Captain of the Steppe (with introduction by Marcel Theroux)
translated by Ian Appleby
£12.00 rrp.: 231pp.
The Matiushin Case
translated by Andrew Bromfield
£10.00 rrp.: 249pp.
Reqiuem for a Soldier
translated by Anna Gunin
£10.00 rrp.: 185pp.
by Oleg Pavlov
published by And Other Stories
Chekhov wrote subtly but powerfully, as he often did, about the’need’, a desire to move from one state or another through the acquisition of something external and satiation of something internal. This feeling may hark back to times past, creating more illusions now, but a reality once, and might guide us to something that will not necessarily aid us. It is as Maria and Olga reflect in the story ‘Peasants’ “the terrible incessant need from which you cannot hide anywhere”. So is the need hiding from us, or we hiding from the real need? This is the question that has shaped modern humanity, and never have our needs and desires and how we acquire them been so permissibly accessed, and only now, perhaps, are those needs so questionable. It’s ironic now then that we go to a writer who shares his surname with a man who pioneered psychology – Oleg Pavlov.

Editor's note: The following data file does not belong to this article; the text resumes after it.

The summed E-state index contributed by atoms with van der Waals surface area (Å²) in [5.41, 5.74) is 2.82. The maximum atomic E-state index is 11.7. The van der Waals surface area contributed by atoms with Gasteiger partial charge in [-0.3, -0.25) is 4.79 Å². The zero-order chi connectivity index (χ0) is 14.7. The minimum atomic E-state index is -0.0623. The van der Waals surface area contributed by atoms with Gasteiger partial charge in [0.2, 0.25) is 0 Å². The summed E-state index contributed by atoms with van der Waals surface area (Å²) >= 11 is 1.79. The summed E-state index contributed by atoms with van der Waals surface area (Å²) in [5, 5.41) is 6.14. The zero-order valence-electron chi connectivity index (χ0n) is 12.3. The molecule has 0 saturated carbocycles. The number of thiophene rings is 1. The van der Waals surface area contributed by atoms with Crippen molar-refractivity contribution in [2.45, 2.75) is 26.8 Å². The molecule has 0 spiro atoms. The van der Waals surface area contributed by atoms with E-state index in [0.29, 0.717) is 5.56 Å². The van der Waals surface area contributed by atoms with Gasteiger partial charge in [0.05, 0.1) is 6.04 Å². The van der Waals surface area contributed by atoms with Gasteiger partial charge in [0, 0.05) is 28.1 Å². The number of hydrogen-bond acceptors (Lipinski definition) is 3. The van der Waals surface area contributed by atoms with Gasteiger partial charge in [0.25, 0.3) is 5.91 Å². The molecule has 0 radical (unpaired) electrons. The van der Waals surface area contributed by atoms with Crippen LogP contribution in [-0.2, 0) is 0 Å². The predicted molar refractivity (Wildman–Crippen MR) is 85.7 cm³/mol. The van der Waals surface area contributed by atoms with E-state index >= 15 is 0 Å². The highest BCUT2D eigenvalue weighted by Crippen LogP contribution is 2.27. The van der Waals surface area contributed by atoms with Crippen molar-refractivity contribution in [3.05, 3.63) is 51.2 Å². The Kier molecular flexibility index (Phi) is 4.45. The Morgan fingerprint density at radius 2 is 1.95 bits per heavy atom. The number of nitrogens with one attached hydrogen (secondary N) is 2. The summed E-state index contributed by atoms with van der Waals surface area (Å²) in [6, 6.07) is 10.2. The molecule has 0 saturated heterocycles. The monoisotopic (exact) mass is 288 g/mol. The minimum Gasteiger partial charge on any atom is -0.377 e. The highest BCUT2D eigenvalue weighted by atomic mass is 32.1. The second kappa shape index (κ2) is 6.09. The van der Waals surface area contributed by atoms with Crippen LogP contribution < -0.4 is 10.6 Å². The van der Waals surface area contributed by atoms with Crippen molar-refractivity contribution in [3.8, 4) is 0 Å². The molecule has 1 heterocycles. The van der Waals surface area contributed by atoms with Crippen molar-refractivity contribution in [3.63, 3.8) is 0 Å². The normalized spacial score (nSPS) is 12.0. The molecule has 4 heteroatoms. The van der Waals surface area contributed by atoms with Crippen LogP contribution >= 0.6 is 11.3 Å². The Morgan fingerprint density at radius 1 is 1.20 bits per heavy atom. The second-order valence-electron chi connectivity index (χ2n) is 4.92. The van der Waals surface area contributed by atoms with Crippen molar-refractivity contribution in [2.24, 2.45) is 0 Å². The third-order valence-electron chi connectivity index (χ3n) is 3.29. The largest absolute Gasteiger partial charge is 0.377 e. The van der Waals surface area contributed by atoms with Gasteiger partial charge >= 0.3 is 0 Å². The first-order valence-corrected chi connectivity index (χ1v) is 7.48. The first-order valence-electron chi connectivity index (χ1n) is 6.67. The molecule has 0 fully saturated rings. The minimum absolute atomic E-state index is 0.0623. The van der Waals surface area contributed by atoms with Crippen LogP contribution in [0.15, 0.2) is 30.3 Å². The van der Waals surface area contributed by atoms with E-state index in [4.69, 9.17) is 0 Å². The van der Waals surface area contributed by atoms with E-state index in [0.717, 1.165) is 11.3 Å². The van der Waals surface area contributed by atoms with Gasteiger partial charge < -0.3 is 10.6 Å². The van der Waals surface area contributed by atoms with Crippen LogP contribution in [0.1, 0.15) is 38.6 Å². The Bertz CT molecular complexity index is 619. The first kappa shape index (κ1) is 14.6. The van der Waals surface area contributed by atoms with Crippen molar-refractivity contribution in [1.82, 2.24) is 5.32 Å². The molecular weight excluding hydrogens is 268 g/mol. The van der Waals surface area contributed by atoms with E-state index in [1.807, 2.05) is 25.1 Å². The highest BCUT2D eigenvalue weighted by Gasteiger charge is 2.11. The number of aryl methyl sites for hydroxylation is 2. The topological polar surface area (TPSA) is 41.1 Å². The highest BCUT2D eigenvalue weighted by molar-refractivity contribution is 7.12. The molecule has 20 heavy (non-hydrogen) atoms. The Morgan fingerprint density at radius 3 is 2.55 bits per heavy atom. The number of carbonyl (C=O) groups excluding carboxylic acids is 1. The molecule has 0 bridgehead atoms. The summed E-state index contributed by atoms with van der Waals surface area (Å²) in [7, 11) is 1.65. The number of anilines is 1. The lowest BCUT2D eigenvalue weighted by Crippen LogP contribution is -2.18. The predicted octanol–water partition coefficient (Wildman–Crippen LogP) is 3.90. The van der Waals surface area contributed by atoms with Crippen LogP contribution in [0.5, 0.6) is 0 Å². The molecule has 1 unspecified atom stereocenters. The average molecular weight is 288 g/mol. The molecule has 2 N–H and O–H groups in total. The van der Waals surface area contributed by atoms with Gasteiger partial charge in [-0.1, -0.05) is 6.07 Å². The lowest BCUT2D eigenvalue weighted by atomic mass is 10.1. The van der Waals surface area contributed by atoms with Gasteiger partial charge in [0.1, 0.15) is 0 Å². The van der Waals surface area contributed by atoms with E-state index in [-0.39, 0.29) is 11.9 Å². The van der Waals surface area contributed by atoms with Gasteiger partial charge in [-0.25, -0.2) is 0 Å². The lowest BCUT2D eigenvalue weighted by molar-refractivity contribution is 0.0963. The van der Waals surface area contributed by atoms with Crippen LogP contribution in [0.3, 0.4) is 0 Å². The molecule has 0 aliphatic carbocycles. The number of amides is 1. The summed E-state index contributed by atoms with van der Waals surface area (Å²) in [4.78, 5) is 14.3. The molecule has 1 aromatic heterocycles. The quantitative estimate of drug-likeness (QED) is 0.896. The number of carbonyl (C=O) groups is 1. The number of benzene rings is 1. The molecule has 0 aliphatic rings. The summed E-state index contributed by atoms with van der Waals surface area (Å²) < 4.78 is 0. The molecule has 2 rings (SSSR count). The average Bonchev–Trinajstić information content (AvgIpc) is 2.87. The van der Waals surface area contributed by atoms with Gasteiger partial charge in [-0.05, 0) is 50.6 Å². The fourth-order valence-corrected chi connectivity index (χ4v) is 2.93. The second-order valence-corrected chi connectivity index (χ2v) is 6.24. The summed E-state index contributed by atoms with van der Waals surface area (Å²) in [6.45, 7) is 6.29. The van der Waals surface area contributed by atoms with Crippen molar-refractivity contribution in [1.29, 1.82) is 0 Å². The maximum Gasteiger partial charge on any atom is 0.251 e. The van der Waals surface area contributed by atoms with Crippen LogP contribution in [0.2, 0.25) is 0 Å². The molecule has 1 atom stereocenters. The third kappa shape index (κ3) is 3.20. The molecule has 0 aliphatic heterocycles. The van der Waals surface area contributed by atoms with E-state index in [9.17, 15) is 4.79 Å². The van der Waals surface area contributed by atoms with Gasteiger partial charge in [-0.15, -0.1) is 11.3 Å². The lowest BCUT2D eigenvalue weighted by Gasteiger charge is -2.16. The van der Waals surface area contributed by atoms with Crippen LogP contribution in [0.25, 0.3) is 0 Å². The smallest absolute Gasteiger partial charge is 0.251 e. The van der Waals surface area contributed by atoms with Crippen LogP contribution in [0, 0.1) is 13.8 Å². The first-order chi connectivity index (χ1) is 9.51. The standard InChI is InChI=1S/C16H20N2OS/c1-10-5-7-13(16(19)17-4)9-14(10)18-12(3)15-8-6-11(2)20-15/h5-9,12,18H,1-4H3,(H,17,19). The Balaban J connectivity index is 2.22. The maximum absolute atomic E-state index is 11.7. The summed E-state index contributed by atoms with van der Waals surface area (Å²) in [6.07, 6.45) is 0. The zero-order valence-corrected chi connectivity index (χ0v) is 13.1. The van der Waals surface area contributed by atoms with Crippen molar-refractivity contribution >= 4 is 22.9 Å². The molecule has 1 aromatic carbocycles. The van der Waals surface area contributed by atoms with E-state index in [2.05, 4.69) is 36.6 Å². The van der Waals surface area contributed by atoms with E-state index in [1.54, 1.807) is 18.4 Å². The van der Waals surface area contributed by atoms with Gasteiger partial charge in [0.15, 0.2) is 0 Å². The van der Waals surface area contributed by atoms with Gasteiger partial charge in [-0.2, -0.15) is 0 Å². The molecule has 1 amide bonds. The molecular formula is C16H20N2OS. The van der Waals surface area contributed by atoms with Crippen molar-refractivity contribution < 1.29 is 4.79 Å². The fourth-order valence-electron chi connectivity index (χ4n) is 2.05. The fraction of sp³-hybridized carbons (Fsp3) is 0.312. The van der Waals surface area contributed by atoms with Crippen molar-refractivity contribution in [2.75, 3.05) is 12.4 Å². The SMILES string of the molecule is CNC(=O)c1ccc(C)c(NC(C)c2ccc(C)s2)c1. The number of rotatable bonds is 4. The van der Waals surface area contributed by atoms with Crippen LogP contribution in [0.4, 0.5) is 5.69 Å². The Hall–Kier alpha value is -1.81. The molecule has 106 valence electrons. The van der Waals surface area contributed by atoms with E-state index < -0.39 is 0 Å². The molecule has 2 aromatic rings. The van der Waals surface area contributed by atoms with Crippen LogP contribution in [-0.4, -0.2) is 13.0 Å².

But my needs are tied up to impose a narrative, contextualise. I return to Vladimir Sharov’s quip that “Russian history is, in fact, a commentary on the bible.” After reading Oleg Pavlov’s loose trilogy; Captain of the Steppe, The Matiushin Case and Requiem for a Soldier, the question of who shall lead these men and give them what they need throws Sharov’s sound-bite into a not-so non-divine light.